Supported by $200 million in private philanthropy, former superintendent Cami Anderson and other New Jersey officials in 2011 sought to make significant changes to the education landscape in Newark, where one third of more than 50,000 students attend privately managed charter schools. Their headline-grabbing reforms included a new teachers union contract with merit-based bonuses; the universal enrollment system; closing some schools; expanding charter schools; hiring new principals; requiring some teachers to reapply for their jobs; and lengthening the day at some struggling schools.

Brad Haggerty, the district’s chief academic officer, said the initial drop in student performance coincided with the district’s introduction of a host of changes: new training materials, evaluations, and curricula aligned to the Common Core standards but not yet assessed by the state’s annual test. That was initially a lot for educators to handle at once, he said, but teacher have adjusted to the changes and new standards.

“Over time our teaching cadre, our faculty across the entire district got stronger,” said Haggerty, who arrived as a special assistant to the superintendent in 2011.

But some in Newark think the district’s changes have had longer-lasting negative consequences.

“We’ve had a lot of casualties. We lost great administrators, teachers,” said Bashir Akinyele, a Weequahic High School history teacher. “There have been some improvements but there were so many costs.”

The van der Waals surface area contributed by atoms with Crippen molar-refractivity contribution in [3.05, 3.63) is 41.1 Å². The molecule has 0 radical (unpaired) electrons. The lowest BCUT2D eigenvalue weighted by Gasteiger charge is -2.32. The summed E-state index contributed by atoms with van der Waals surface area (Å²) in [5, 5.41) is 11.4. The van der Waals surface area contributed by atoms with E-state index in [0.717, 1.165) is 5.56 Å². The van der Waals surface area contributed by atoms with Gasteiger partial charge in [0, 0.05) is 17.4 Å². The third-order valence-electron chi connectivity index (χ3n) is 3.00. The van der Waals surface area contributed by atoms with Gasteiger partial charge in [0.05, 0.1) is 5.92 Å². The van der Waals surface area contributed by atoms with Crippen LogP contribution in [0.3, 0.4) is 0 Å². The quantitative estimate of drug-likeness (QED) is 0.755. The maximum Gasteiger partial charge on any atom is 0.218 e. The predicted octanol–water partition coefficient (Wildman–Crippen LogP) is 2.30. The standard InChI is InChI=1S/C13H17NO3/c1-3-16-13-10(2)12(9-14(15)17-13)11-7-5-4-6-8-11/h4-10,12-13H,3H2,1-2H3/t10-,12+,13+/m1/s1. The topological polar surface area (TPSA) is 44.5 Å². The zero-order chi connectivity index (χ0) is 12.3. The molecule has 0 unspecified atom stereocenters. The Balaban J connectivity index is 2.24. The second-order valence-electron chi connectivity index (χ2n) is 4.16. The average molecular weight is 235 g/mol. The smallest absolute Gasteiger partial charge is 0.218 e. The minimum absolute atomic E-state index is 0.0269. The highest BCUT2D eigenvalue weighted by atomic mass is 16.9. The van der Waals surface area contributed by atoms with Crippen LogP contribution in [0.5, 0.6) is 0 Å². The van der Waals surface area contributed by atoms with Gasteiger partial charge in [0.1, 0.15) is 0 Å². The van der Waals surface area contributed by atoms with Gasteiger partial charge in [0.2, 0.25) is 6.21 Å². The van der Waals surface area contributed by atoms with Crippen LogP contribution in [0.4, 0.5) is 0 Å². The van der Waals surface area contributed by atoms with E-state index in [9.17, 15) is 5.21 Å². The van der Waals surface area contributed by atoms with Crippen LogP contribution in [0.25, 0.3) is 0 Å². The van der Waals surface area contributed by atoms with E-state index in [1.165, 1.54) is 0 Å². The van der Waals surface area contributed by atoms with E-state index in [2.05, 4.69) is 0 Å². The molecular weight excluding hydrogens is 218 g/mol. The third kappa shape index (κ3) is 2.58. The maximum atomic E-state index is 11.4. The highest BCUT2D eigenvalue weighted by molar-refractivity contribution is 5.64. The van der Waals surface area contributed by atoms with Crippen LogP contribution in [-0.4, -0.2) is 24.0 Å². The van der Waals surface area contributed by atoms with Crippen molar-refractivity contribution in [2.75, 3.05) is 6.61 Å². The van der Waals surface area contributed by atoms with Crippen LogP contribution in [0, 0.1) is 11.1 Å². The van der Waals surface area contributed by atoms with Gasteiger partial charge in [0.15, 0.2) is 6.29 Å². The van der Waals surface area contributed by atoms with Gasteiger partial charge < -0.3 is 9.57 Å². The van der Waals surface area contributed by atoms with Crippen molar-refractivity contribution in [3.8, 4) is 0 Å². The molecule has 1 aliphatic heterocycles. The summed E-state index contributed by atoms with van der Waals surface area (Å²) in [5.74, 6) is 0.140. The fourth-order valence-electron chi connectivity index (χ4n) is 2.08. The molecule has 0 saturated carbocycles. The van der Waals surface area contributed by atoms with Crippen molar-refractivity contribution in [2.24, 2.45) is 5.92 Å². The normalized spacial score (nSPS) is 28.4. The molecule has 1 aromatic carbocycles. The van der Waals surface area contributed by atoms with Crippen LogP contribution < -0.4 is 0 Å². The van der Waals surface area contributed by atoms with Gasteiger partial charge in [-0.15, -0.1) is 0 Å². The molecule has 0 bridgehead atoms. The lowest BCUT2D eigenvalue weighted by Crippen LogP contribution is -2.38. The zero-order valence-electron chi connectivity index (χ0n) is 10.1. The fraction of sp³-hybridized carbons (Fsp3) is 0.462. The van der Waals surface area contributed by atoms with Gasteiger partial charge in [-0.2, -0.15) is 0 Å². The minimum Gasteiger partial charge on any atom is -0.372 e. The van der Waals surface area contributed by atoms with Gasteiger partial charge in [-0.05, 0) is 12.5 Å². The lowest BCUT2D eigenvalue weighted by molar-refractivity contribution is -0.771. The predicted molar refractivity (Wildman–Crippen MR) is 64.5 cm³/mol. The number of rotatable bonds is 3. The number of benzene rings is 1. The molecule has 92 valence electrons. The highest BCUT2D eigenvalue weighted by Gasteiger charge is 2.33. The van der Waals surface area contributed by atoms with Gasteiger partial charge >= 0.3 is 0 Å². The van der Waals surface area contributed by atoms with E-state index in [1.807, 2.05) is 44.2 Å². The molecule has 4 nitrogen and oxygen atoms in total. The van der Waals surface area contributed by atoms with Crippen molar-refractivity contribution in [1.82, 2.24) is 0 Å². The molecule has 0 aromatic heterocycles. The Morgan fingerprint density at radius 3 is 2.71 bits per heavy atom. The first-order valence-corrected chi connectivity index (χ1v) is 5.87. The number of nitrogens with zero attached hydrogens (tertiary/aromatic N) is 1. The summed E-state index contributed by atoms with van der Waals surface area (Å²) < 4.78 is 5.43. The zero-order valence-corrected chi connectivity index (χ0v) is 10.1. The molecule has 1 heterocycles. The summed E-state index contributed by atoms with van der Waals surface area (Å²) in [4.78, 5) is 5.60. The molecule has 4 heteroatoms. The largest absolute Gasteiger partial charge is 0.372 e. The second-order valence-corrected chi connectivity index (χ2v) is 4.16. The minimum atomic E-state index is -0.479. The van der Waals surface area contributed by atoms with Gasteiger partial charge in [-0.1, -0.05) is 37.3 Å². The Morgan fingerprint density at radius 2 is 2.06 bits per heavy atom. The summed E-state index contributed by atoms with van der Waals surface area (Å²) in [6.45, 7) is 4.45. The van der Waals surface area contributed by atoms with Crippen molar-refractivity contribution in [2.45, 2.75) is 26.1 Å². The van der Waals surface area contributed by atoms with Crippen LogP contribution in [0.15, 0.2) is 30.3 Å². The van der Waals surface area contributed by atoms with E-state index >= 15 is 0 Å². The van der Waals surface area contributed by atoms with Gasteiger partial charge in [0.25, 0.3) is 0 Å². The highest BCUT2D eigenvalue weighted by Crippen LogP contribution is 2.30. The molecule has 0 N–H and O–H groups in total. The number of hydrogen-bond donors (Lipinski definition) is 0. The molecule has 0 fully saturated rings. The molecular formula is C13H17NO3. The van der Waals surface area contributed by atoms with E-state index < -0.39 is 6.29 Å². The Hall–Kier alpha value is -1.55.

Those costs included the loss of veteran teachers who were driven out by officials’ attempts to change teacher evaluations and make changes to schools’ personnel at the same time, according to Sheila Montague, a former school board candidate who spent two decades teaching in Newark Public Schools before losing her position during the changes.

“You started to see experienced, veteran teachers disappearing,” said Montague, who left the school system after being placed in the district’s pool of educators without a job in a school. “In many instances, there were substitute teachers in the room. Of course, the delivery of instruction wasn’t going to even be comparable.”

The district said it retains about 95 percent of its highly-rated teachers.

As for why the study found that Newark’s schools were seeing more success improving English skills than math, it’s a pattern that Esteves, the Park Elementary principal, says she saw firsthand.